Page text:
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DSHS unit eliminates vocational rehabilitation waiting list

For Immediate Release: March 3, 2008

OLYMPIA – Gov. Chris Gregoire today thanked employees of a division of the state Department of Social and Health Services for steps they took to eliminate a lengthy waiting list of disabled people needing employment or vocational training in our state.

The Division of Vocational Rehabilitation used cost-cutting measures, new service-delivery approaches and partnerships with other community service programs to slash the waiting list from a peak of 12,250 individuals to zero since January 2007.

“This is an innovative approach to problem solving that gets things done,” Gregoire said during a ceremony honoring the DSHS workers or those with disabilities. “It’s government delivering services efficiently and effectively.”

The news accompanies today’s announcement that Washington state earned a prestigious A- ranking by The Pew Center on the States for its performance in managing public resources. Washington tied with two other states, Utah and Virginia, for first place. The three were the only to earn A- grades in the “Grading the States 2008” 50-state report card published by Pew in partnership with Governing Magazine.

Gregoire said for many people with disabilities, enrollment in job training programs can be an entry to life-changing opportunities and greater independence. The demand for these challenging programs has been so great that, in the past, the wait for placement has spanned months or even years, depending on the person’s location and level of disability.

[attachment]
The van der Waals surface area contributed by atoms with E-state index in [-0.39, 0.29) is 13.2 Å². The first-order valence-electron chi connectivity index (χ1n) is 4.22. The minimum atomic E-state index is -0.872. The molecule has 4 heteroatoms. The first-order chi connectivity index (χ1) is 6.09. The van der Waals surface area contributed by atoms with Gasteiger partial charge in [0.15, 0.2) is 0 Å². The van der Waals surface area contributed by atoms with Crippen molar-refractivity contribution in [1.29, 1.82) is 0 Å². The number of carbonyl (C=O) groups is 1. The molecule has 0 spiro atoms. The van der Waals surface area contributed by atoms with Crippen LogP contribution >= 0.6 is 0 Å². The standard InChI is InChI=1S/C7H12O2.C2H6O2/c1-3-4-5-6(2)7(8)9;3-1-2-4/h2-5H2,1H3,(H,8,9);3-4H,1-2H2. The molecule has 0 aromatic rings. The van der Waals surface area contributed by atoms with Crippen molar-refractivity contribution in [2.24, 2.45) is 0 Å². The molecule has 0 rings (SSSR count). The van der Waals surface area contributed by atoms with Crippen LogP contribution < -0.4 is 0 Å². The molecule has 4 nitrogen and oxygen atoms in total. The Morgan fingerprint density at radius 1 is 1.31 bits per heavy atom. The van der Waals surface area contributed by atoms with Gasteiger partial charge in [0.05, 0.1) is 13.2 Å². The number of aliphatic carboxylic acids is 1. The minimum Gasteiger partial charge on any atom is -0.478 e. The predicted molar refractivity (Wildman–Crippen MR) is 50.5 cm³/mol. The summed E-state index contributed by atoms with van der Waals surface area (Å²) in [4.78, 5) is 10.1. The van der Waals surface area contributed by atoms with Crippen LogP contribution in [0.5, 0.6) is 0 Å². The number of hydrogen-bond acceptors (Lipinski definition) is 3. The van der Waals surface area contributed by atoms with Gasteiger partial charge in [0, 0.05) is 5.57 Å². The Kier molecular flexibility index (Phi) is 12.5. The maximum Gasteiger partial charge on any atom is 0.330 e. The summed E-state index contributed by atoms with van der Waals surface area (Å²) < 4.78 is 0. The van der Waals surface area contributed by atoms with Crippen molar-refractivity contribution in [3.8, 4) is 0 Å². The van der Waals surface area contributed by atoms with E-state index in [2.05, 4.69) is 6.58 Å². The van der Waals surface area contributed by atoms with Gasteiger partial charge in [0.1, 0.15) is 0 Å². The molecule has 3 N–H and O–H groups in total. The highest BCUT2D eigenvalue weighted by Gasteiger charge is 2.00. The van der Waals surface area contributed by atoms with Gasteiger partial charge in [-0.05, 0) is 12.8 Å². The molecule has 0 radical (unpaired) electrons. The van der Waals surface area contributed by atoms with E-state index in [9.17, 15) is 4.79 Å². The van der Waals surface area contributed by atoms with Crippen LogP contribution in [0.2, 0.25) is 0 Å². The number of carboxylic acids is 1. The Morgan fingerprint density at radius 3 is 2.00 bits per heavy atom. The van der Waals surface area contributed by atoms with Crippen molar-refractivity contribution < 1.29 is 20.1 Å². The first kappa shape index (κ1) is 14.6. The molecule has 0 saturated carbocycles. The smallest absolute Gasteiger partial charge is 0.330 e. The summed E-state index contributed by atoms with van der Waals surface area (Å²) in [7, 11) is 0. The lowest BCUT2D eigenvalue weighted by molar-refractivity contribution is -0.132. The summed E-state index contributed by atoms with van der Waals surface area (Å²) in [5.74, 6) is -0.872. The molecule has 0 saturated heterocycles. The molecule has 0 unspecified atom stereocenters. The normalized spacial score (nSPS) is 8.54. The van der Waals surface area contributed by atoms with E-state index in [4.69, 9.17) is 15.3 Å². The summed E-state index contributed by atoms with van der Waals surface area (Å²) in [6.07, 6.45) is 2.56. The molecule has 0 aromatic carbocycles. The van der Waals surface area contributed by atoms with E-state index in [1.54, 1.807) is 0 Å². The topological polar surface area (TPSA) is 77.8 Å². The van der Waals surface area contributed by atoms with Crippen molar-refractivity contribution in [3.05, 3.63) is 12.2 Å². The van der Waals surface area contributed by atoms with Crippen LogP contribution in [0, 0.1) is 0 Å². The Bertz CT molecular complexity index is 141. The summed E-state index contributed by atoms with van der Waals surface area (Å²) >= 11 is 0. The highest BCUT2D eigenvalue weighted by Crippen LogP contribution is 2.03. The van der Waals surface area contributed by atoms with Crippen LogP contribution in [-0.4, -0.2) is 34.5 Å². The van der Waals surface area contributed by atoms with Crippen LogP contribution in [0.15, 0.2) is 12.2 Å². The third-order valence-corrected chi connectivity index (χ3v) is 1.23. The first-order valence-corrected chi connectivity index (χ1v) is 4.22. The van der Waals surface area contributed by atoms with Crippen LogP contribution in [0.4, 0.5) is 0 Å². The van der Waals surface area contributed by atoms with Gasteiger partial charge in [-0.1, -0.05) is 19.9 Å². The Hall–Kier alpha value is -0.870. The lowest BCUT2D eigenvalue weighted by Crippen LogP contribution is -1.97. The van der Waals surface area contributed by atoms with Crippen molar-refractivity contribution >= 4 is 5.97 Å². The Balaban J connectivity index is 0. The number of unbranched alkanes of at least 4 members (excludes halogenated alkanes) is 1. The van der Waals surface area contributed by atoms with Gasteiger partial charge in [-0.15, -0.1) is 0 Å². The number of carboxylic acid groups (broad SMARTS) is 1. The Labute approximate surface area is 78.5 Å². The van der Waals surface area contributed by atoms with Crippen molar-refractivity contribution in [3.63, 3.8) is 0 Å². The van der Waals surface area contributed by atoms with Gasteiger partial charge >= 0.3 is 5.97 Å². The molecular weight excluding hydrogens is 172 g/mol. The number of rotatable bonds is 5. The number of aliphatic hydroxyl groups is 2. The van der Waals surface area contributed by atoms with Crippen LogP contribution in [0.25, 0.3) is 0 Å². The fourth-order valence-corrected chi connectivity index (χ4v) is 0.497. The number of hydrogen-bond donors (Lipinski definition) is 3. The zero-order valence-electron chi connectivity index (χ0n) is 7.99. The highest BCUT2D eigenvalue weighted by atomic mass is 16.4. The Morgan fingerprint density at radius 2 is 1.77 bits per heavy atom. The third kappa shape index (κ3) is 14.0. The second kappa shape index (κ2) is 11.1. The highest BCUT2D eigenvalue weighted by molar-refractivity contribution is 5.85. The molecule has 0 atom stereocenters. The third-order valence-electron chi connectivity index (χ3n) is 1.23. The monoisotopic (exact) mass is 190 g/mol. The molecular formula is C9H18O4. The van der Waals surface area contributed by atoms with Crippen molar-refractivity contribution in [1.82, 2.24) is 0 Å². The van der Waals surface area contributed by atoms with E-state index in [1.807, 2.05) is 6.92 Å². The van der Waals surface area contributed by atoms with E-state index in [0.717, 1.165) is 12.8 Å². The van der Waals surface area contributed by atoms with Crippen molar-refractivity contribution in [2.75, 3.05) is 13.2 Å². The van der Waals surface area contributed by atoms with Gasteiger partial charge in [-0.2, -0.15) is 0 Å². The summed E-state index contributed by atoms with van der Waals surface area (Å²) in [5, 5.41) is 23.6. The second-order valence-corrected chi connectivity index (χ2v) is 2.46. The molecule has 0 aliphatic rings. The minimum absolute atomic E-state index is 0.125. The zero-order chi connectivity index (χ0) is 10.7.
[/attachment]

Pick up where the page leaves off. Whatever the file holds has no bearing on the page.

In 2007, 1,831 individuals with disabilities were placed in productive jobs where they moved toward self-sufficiency, paid taxes and contributed to the productivity and resilience of the economy.

It is estimated that these individuals, on average, will:

  • Increase their earnings by 80 percent;

  • Pay back the cost of their rehabilitation services through taxes paid in just two to four years; and

  • Save the public $5 in reduced social service spending for every vocational rehabilitation dollar spent.



“We have a team who are dedicated to empowering our clients,” said DVR Director Lynnae Ruttledge. “Regardless of the severity of your disability, when you are determined eligible, you’ll be able to benefit from counseling and guidance, assessments, career exploration and services to help you become employed.”

Whether it is an adult rebuilding a life and career after a devastating accident or illness or a young person embarking on the job market for the first time, individuals with disabilities often face significant employment barriers.

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